Why SMART Goals are better than New Year’s Resolutions (and how counseling can help reduce anxiety and depression!)

New Year's Resolutions can take a toll on your mental health, increasing anxiety and depression. Counseling can help you set meaningful SMART goals instead.

New Year's Resolutions

Hello New Year! It seems that you can barely set foot into a new year before the topic of new year's resolutions comes up. I'm sure I'm not the first to ask: "What are your new year's resolutions?"

Before you answer, let me guess. Perhaps it's exercise, lose weight, eat healthy, save money, and self care.  (That was easy -- those are the five most common ones.)

While it's natural to take time for reflection and new beginnings at the start of the new year, many people have mixed feelings about "New Year's Resolutions".  In fact, new year's resolutions can be problematic.

Here's the problem(s)...

I'm guessing it's no surprise to learn that most new year's resolutions fail.  There's research showing that about 92% of people don't meet their new year's resolutions. When you consider that most people set them every year, there can be a long history of feeling like a failure. This constant cycle of trying to set beneficial life or health goals, but never quite reaching them, can ultimately lead to increased anxiety depression.

I'm also guessing it won't be long before you start hearing, "I already broke my new year's resolutions!" Your social media is probably already full of memes about it. This is a form of distorted thinking called "all-or- nothing thinking". This is one of the most common Cognitive Distortions in Cognitive Behavioral Therapy (CBT). Thinking like this tricks you into believing that even the smallest misstep disqualifies you from the whole race.

Another problem with New Year's Resolutions is that they're often so generic. To be successful at something, it has to first be meaningful. Are the common resolutions listed above (exercise more, lose weight, eat better...) really all that meaningful to you?

Further, while the new year is a convenient time to start shaping new behaviors, it's not always the right time. For many people, the end of the year is a busy time. From Halloween through New Year's Day, there's extra activities and pressure that leave people drained. Trying to make meaningful life changes takes energy and starting from exhaustion isn't a great plan for success.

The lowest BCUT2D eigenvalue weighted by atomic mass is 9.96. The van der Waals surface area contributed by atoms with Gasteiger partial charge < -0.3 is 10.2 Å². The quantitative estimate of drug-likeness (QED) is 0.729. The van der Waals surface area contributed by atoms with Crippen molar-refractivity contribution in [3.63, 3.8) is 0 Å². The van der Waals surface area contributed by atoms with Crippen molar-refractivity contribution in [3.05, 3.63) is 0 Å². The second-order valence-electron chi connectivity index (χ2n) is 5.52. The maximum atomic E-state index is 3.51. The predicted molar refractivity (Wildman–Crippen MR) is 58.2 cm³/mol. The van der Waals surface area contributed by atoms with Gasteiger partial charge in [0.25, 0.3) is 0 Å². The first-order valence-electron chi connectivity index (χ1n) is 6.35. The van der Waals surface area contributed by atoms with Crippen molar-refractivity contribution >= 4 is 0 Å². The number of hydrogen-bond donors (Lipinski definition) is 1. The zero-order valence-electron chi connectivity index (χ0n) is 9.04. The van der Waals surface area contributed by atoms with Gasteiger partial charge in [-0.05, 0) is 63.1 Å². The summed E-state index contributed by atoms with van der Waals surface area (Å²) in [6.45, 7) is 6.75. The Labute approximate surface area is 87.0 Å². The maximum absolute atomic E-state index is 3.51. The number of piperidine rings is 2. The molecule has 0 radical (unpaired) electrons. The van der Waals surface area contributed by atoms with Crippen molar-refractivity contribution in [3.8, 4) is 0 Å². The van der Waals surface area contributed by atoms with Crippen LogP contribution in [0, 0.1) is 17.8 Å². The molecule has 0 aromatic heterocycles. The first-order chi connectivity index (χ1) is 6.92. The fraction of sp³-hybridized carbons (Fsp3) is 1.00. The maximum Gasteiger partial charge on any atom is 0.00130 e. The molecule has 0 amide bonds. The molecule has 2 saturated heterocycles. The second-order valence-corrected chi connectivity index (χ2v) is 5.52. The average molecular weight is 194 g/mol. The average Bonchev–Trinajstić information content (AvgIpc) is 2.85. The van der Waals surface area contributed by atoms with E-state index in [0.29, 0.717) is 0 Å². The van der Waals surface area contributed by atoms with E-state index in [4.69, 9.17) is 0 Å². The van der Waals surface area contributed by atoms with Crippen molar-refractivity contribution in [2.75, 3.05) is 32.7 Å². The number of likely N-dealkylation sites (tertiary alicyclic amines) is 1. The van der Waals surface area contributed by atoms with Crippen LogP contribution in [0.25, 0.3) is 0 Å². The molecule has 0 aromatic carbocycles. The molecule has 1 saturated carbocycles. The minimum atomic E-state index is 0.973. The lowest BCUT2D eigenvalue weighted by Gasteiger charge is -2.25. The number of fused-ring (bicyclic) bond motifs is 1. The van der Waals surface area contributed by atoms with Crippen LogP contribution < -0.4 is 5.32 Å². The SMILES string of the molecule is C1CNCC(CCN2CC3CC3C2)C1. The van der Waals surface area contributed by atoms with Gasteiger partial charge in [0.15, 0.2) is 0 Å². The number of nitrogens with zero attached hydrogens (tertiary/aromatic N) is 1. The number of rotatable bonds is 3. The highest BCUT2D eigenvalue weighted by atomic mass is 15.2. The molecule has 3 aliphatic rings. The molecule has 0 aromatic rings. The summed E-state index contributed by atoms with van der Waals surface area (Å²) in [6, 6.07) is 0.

So, let's just bust a common misconception right here: you don't have to have new year's resolutions. The idea that you can just up and change major things in your life all of a sudden on January 1st is seriously flawed. There's a better way to make changes in your life.

#goals

Admittedly, there's some hair-splitting in the idea that goals and new year's resolutions are different. They're really just goals. The distinction should be made about the quality of the goals. Thoughtfully set "SMART" goals can overcome the problems of New Year's Resolutions. They can help guide your direction, sustain momentum, and shape new behaviors.

SMART goals are a widely accepted form of goal-setting. The acronym refers to goals that are: Specific, Measurable, Attainable, Realistic, and Time-Sensitive.

Setting goals well is an important first step in achieving them. Beyond that, you'll need a plan and support. https://www.canr.msu.edu/news/achieving_your_goals_an_evidence_based_approach

How Counseling Can Help

Not to brag, but therapists know a little something about goals. We learn about them in grad school, we have to write them out in our clients' treatment plans, and we even use them to help guide us through our own priorities in life.

Our Empower Counseling therapists are experts in what makes anxiety and depression worse. We work to combine our expertise and experience with getting to know you so we can help you:

  • Understand how unresolved traumas contribute to your being stuck
  • Explore you explore what you want your life to look like (not just what someone told you that your life should look like)
  • Set SMART goals
  • Make a plan to accomplish your goals
  • Identify people to support you
  • Focus on moving toward your goals

Your therapist can help you understand where the blocks are to meeting your goals. This includes questions like:

  • Are you really ready to make life changes?
  • Do your core beliefs allow for these changes?
  • What fears are getting in the way?
  • Who in your support system can help you?
  • Is meeting your goals what you really want?

Ready to get started?

So, we don't have a goal to end new year's resolutions or anything. But, the next time you're asked what your new year's resolutions are, I hope you'll feel confident in answering "to not have new year's resolutions" and focus on goals instead!

Whether you're reading this at the beginning of a new year or not, we can help.  We would love to help you feel empowered and in charge of your life.


Elaine Moss, LCSW

About the author

Elaine Moss, LCSW, is an experienced therapist and founder of Empower Counseling Center. She specializes in complicated anxiety, depression, and trauma. She is passionate about helping highly intelligent over-achievers feel confident. In her spare time, she enjoys doing yoga, painting with paper, and spending quality time with her favorite people. She is proud that she finally achieved her goal of writing a blog post about goals.



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